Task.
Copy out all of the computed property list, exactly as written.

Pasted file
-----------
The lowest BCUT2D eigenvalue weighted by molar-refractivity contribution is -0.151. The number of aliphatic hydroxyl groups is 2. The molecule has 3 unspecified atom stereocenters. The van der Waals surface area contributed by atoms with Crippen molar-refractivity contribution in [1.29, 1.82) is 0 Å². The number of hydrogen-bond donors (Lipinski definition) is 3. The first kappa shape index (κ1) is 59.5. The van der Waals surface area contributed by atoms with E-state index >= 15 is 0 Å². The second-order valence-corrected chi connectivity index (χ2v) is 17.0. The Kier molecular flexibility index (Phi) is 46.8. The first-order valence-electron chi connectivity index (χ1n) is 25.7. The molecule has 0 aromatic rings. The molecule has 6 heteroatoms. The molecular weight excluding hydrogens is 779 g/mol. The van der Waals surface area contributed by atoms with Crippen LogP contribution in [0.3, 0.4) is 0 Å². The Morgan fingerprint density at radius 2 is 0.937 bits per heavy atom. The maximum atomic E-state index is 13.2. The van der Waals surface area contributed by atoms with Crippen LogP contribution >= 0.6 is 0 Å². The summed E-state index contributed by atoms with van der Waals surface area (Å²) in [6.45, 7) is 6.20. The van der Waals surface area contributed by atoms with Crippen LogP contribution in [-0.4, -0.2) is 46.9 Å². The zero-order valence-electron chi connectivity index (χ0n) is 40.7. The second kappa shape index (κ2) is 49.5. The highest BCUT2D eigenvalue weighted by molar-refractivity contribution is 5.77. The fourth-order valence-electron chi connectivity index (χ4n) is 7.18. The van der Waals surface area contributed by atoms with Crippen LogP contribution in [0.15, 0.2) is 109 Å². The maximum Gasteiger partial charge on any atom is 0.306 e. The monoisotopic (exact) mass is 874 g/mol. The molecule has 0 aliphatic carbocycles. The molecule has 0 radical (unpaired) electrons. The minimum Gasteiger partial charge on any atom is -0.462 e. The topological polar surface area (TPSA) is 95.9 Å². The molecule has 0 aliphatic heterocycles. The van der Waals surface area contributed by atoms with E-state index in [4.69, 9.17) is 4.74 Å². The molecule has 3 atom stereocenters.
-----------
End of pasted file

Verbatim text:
The lowest BCUT2D eigenvalue weighted by molar-refractivity contribution is -0.151. The number of aliphatic hydroxyl groups is 2. The molecule has 3 unspecified atom stereocenters. The van der Waals surface area contributed by atoms with Crippen molar-refractivity contribution in [1.29, 1.82) is 0 Å². The number of hydrogen-bond donors (Lipinski definition) is 3. The first kappa shape index (κ1) is 59.5. The van der Waals surface area contributed by atoms with E-state index >= 15 is 0 Å². The second-order valence-corrected chi connectivity index (χ2v) is 17.0. The Kier molecular flexibility index (Phi) is 46.8. The first-order valence-electron chi connectivity index (χ1n) is 25.7. The molecule has 0 aromatic rings. The molecule has 6 heteroatoms. The molecular weight excluding hydrogens is 779 g/mol. The van der Waals surface area contributed by atoms with Crippen LogP contribution in [0.3, 0.4) is 0 Å². The Morgan fingerprint density at radius 2 is 0.937 bits per heavy atom. The maximum atomic E-state index is 13.2. The van der Waals surface area contributed by atoms with Crippen LogP contribution >= 0.6 is 0 Å². The summed E-state index contributed by atoms with van der Waals surface area (Å²) in [6.45, 7) is 6.20. The van der Waals surface area contributed by atoms with Crippen LogP contribution in [-0.4, -0.2) is 46.9 Å². The zero-order valence-electron chi connectivity index (χ0n) is 40.7. The second kappa shape index (κ2) is 49.5. The highest BCUT2D eigenvalue weighted by molar-refractivity contribution is 5.77. The fourth-order valence-electron chi connectivity index (χ4n) is 7.18. The van der Waals surface area contributed by atoms with Crippen LogP contribution in [0.15, 0.2) is 109 Å². The maximum Gasteiger partial charge on any atom is 0.306 e. The monoisotopic (exact) mass is 874 g/mol. The molecule has 0 aliphatic carbocycles. The molecule has 0 radical (unpaired) electrons. The minimum Gasteiger partial charge on any atom is -0.462 e. The topological polar surface area (TPSA) is 95.9 Å². The molecule has 0 aliphatic heterocycles. The van der Waals surface area contributed by atoms with E-state index in [4.69, 9.17) is 4.74 Å². The molecule has 3 atom stereocenters.